For Family & Friends: Food Management

Food Related Tips

Remember that food is a constant source of anxiety for the individual with PWS.  Holiday meals or meals away from home and the normal routine are very stressful for both the individual with PWS and their families. Anything that you can do to reduce that anxiety is greatly appreciated by the individual and the family.

If you’re having someone with Prader-Willi Syndrome visit your house:

  • Remove all candy, mint, and nut dishes that you may typically have out.
  • To the extent possible remove food from kitchen counters. Out of sight is not necessarily out of mind for the person with PWS, but it definitely helps.
  • Discuss food to be served at meals/parties ahead of time with the parent/caretaker. This allows the parent to prepare by:
    • Bringing an alternative for their child
    • Cutting calories elsewhere in the day to allow for a treat/higher calorie meal
    • Letting the child know what to expect
    • Helping you chose good options for the individual
  • Let your friend know what time you plan to serve meals or snacks.
  • Avoid talking about food in front of the individual with PWS. For example “Who wants pie?” after Thanksgiving dinner can be very stressful. Perhaps your family member was going to leave before pie was served, or maybe they were going to allow a small piece as snack but it’s not time yet.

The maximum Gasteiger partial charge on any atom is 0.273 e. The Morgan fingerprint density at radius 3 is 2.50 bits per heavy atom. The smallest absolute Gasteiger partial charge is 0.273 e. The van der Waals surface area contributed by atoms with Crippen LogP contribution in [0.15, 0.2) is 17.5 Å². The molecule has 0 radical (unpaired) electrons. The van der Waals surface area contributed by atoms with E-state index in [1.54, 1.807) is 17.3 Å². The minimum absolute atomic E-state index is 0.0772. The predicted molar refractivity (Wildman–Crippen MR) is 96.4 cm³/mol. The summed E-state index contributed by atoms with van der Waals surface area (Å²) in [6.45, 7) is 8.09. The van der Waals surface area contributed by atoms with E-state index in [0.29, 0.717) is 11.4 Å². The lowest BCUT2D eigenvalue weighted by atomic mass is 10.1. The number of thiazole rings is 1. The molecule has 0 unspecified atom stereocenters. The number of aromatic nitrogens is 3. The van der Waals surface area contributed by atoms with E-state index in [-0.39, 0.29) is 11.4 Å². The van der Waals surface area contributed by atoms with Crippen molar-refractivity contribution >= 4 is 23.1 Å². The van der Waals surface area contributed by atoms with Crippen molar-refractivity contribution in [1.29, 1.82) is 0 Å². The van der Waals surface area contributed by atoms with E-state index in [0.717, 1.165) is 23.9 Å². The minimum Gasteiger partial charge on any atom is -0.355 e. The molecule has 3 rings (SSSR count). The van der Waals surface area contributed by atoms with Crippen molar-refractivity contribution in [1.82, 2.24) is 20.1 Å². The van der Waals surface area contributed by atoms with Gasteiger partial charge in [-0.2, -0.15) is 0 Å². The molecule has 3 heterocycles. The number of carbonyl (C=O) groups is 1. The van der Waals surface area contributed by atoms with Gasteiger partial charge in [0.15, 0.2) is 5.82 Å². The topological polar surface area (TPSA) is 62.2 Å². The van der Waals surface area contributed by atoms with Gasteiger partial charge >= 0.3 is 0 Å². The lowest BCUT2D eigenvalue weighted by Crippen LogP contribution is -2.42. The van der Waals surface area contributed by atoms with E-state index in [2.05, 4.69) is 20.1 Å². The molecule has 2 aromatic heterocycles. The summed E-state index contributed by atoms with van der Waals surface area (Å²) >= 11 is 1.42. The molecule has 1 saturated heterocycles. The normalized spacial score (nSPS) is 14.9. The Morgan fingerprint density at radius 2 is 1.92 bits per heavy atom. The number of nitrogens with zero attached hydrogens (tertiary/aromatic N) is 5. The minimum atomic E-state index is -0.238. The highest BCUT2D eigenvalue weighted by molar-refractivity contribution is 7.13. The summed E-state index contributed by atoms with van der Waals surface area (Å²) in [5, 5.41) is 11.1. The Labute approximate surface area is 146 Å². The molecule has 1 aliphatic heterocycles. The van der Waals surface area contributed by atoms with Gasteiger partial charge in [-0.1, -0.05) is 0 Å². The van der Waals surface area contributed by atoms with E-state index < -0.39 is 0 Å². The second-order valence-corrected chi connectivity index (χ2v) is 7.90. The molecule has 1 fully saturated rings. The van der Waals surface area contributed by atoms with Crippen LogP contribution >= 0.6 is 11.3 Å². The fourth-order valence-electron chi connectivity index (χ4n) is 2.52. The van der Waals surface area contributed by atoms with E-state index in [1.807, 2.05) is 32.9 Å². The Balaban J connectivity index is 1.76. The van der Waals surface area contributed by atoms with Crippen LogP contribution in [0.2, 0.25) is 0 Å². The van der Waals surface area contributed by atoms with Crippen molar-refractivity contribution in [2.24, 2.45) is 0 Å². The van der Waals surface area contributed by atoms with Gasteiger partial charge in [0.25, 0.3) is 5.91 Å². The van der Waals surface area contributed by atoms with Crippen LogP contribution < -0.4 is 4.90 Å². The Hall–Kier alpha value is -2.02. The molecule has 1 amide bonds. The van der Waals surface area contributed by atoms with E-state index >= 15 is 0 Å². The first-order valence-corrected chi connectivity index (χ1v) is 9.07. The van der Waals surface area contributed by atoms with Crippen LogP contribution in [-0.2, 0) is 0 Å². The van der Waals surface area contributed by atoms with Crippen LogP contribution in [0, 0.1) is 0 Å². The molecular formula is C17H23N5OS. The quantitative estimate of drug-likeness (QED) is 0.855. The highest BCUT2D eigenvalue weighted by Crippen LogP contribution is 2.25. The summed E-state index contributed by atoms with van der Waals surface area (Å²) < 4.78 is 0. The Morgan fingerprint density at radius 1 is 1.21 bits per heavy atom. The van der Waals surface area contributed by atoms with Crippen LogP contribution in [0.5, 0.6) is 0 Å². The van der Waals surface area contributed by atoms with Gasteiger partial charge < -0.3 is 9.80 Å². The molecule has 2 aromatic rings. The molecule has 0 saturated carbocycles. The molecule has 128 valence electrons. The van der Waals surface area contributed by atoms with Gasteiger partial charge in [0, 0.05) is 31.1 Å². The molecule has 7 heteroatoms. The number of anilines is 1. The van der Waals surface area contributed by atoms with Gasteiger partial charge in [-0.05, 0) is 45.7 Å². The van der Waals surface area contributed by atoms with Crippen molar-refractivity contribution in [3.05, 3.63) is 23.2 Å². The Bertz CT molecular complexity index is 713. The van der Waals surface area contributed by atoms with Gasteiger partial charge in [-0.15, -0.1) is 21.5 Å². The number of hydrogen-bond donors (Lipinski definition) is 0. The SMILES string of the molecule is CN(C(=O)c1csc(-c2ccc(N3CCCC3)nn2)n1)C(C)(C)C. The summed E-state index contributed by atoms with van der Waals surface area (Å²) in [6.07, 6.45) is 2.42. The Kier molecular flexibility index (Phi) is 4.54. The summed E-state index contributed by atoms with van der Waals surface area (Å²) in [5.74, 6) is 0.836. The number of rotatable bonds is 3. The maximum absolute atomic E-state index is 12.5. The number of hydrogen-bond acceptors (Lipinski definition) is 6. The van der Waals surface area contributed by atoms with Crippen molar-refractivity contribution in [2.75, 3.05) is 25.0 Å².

• Avoid eating in front of the individual with PWS if it is not also time for them to eat.
  • Do not offer the individual with PWS any food or beverages without asking (away from the person with PWS) their parent/caretaker first.
  • Defer questions about food to the parent/caregiver (or to the plan provided if left in your care).
  • If someone with PWS is left in your care, follow their food plan exactly.
  • Remember that for the individual with PWS “just one”, or “just a little bit” does hurt.

If you’re out (restaurant, amusement park, etc.) with someone who has Prader-Willi Syndrome:

  • Discreetly discuss when to eat if a set time has not been decided beforehand.
  • Avoid eating in front of the individual with PWS if it is not also time for them to eat.
  • Do not offer the individual with PWS any food or beverages without asking (away from the person with PWS) their parent/caretaker first.
  • Defer questions about food to the parent/caregiver (or to the plan provided if left in your care).
  • If you or your child want a treat (cookie, ice cream, etc.) find a time to do that away from the individual with PWS.

Make Connections

PWCF maintains online and in-person Support Groups for parents and professionals. Friends and family are welcome too.

PWSA (USA) maintains several Facebook support groups.